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Child Orthopedics
Spine - Cervical
Spine - Lumbar
Spine - Thoracic

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When I had my first hip replacement, they put me on a morphine-pump that I could operate myself. I could push the button every 10 minutes and get a small dose of the painkiller. The problem with that were the terrible side effects. It made me so nauseous, I could hardly stand up in therapy to walk. That was five-years ago. Now that I'm ready for my next hip surgery, I'm checking to see if things have improved. I hate the thought of going through that again.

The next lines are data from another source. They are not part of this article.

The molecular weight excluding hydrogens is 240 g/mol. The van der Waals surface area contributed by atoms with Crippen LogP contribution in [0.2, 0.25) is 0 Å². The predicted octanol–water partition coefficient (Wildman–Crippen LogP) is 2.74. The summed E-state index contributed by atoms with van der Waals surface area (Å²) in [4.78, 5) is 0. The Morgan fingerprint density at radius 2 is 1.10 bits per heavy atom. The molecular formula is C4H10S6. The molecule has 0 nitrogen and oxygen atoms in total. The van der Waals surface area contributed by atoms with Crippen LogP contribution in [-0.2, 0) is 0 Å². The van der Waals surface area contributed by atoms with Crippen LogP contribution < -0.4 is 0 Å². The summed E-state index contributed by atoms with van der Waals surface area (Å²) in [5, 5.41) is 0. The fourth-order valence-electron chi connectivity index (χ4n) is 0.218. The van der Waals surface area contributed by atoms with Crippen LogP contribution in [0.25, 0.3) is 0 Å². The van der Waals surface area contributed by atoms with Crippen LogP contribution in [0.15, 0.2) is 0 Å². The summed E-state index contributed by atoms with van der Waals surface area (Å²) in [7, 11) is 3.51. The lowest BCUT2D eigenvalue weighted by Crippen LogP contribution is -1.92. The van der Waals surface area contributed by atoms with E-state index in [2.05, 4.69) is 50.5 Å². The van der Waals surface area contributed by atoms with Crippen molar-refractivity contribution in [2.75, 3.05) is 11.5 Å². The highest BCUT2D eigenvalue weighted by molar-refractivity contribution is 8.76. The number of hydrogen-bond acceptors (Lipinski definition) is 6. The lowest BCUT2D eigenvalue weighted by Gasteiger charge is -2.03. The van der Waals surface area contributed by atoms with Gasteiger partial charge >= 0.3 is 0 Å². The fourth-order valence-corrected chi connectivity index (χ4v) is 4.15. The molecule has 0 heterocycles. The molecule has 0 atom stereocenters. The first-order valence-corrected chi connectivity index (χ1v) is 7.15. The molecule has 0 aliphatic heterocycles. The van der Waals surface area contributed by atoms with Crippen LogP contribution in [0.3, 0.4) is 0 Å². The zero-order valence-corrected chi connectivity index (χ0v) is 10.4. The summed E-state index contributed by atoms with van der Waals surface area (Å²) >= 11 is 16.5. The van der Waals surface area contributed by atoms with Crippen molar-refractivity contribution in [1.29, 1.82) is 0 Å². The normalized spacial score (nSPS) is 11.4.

Patients are surprised after a total hip replacement by how much it can hurt those first few days. They do okay while sitting or resting, but once they get up to move it can be another story. That's why surgeons are working hard to find ways to control pain. And they would like to do so without using opioids (narcotics) because of the many side effects. Patient-controlled analgesia (PCA) can be a wonderful tool for many patients. Being able to control the release of pain medications can help get them back on their feet and smooth recovery. But as you discovered, not everyone has a good result with PCA. Nausea, vomiting, itching, trouble breathing, confusion, and even delirium are all potential side effects of opiate-based (narcotic) drugs. For some patients, these adverse effects can be worse than the pain they are trying to control! Some surgeons have started a new approach. That's the use of nerve blocks for the first 24 to 48 hours after surgery. There are different approaches being tried right now. Different types of nerve blocks are under investigation. By injecting a numbing agent around the nerve to the muscles in the hip, pain can be reduced. Single-injection blocks can be delivered to the femoral nerve or higher up in the spine at the lumbar plexus. These provide pain relief for a short time after surgery. But for those first two days after surgery, continuous nerve blocks work much better. In particular, the lumbar plexus nerve block seems to have the best results. Patients use less (if any!) narcotic, which means fewer drug side effects to interfere with therapy. Tell your surgeon about your concerns. Ask what other options might be available for you. If he or she doesn't mention a nerve block, you may want to ask if this is a possibility. The continuous infusion of a numbing agent seems to work best. This option isn't available everywhere, and not all surgeons have adopted this strategy. But it's worth asking about.


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